No. of Recommendations: 20
My Italian-American grandfather served in France in WWI.

He never spoke about his experience, but enjoyed singing songs from the era to his grandchildren, like Mademoiselle from Armentiers. After he died, my father told me his platoon was gassed and he was the only survivor.

His first job was driving a horse-drawn milk wagon--yes, in Brooklyn in the 20th century! He was also an apartment super back in the days when his main function was tendig the coal-burning furnace. His last job, in his 70s, was running errands for a small corner candy/cigarettes/news shop.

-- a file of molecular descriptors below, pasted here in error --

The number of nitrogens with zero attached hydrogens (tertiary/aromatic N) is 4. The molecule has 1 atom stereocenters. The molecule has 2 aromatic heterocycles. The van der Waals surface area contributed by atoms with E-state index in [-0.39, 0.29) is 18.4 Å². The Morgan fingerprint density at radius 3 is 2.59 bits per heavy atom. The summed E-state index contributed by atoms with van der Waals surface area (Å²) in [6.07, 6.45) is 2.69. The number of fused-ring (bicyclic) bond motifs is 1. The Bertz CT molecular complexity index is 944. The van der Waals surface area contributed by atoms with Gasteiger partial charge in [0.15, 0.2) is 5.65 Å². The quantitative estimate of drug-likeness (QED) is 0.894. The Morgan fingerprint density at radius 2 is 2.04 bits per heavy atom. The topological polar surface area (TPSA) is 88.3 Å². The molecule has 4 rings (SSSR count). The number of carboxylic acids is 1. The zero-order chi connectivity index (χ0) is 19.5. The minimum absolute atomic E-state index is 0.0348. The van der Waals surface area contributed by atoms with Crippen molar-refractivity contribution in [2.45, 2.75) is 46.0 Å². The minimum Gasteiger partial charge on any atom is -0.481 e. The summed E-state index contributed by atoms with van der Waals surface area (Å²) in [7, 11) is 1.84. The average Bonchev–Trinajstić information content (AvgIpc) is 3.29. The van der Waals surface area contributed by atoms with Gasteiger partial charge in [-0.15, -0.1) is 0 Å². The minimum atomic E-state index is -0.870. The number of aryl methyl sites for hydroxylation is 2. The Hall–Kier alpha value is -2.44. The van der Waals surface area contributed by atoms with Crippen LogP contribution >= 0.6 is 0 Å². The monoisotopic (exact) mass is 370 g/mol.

Despite wartime horrors, poverty, smoking, and working in the holds of ships w/asbestos at the Brooklyn Navy Yard, he lived to age 93 so even his great-grandchildre knew him well.

What I remember best was his sweetness and good cheer--I never saw him angry, critical, or in any kind of bad mood--and how he loved taking my brothers & me to ride on the elevated subway near their tiny apartment in Brooklyn. And how much he loved the Brooklyn Bums (the Dodgers)! And his classic, intense Brooklyn accent (I left my shoit at woik).

RIP, gramps--I'm happy & proud you were my grandfather.
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